The title here may have thrown you until you saw the date of the game. During the early part of Spring Training in 1933, the Pittsburgh Pirates split up into two groups and played exhibition games. The guys with starting jobs were on a team called the “Regulars”, while the backups and guys fighting for a job played for the “Yanigans”, which was another way of saying the players were an inexperienced group.
The practice of Pirates vs Pirates games went on for a long time in Spring Training, and even more recently they were called Black vs Gold games, though they only played one game in recent years. In some of those distant past years, the Pirates played almost all intrasquad games in Spring Training, only scheduling a few road games at the very end that were on the way to their Opening Day game.
On this particular day, the Regulars were loaded with talent, but what makes it special is what happened in the eighth inning.
The lineup that day featured Lloyd Waner in left field hitting lead-off. He was followed by center fielder Freddie Lindstrom. Paul Waner batted third in right field, while Pie Traynor at third base was the cleanup hitter. After the fifth hitter, first baseman Gus Suhr, young shortstop Arky Vaughan was in the sixth spot. If you’re counting at home, that’s five future Hall of Famers in the top six spots in the lineup. Gus Suhr was no slouch either. He had three seasons with 100+ RBIs during the early/mid 1930s.
The lineup also had second baseman Tony Piet (hit .323 in 1933), backup catcher Hal Finney and starting pitcher Errol Stoner, who was sometimes called “Earl” back then. He’s not to be confused with pitcher Lil Stoner, who played for the 1930 Pirates. Pitcher Bill Swift was used as a pinch-hitter and minor league pitcher Homer Hurst finished the game in relief. Hurst and Stoner never played in the majors. Plus there was that eighth inning player, which we will get to soon.
The Yanigans had an interesting player in the lead-off spot. Kenneth Vaughan, the older brother of Arky Vaughan, was with the team for Spring Training in 1933. He never played in the majors, but he was followed in the lineup by a bunch of players who did. Pep Young batted second, followed by Woody Jensen, Adam Comorosky, Bill Brubaker, Tommy Thevenow and Tom Padden. Joe Ward was the catcher, Spades Wood was the pitcher, while Pirates first-string catcher Earl Grace pinch-hit and pitcher Jim Crandall finished off the game. Crandall and Ward never played in the majors.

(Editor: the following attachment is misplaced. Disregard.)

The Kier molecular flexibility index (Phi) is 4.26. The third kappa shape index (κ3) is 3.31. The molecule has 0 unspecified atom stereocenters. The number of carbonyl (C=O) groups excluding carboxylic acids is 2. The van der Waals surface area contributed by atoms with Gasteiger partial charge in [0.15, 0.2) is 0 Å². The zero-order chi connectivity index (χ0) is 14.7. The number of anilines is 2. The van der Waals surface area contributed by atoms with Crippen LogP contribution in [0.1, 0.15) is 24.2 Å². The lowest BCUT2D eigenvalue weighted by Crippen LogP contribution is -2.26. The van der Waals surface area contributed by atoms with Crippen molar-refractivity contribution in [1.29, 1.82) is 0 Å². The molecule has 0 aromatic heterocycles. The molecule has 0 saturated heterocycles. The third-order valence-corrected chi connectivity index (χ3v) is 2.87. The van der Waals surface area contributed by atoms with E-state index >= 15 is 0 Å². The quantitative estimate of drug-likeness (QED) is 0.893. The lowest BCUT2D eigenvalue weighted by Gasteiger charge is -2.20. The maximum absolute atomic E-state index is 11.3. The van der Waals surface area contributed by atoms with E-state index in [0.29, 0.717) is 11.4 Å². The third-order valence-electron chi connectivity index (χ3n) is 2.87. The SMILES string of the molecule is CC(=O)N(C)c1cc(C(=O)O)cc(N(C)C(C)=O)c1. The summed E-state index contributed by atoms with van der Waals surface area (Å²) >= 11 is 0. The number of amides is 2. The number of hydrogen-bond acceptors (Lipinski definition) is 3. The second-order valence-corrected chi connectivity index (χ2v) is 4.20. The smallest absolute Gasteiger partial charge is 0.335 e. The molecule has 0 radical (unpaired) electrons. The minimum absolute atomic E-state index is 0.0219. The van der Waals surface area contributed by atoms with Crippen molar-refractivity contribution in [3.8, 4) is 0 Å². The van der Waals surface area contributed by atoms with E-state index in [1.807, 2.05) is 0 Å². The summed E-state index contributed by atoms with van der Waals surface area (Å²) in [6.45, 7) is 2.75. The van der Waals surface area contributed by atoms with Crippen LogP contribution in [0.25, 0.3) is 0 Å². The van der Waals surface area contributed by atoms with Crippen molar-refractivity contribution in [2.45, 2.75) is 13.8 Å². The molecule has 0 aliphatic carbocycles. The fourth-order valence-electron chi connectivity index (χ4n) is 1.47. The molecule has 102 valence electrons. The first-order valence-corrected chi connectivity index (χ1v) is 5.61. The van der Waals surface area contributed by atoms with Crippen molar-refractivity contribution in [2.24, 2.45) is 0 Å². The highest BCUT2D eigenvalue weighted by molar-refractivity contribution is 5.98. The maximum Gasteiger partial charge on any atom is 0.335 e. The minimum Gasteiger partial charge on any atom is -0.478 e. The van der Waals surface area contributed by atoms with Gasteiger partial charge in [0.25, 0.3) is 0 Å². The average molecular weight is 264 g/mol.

Crandall was the son of coach Otis Crandall, who played ten seasons in the majors and won 102 games. The younger Crandall wasn’t actually signed to a contract, but the Pirates were letting him train with the team. They did that in 1932 as well and ended up signing him to a deal and found a minor league spot for him.
Despite the fact that the four pitchers used in this game included three players who never made the majors, and Spades Wood, who had a 5.61 ERA in his brief (1930-31) big league career, the foursome dominated the game. The Regulars won the contest 2-1 in eight innings, with 12 total hits in the game, including ten singles and two doubles.
Hal Finney had the big day with three hits, including a double. No one else had more than one hit. Pie Traynor collected the other double. All of the scoring was done early, with the Regulars getting a run in the first, and both teams tallying a run in the second. The game was played in 80 minutes and approximately 200 fans were in the stands.
Here’s the boxscore…
I didn’t forget the eighth inning surprise. Notice under the name F. Vaughan (Arky’s name was Floyd and they needed to tell him apart from his brother). It’s a little tough to make out the first letter, but it says “H Wagner”. That would be 59-year-old coach Honus Wagner, 16 seasons after he played his final big league game. He batted in the eighth inning, as the greatest shortstop ever took an at-bat away from the man who should be recognized as the second best shortstop ever.
It was an exciting moment for the 200 or so fans in attendance, who went crazy as he walked to the plate. They didn’t get to see much, but they could always say that they saw the great Honus Wagner bat. He came up with a man on base and dropped down a “perfect” bunt to move the runner up. He’s 0-for-1 in the boxscore, but that would now be a sacrifice hit/no at-bat. After the game Wagner said that the fans had wanted to see him bat and he finally consented, though he didn’t need the practice.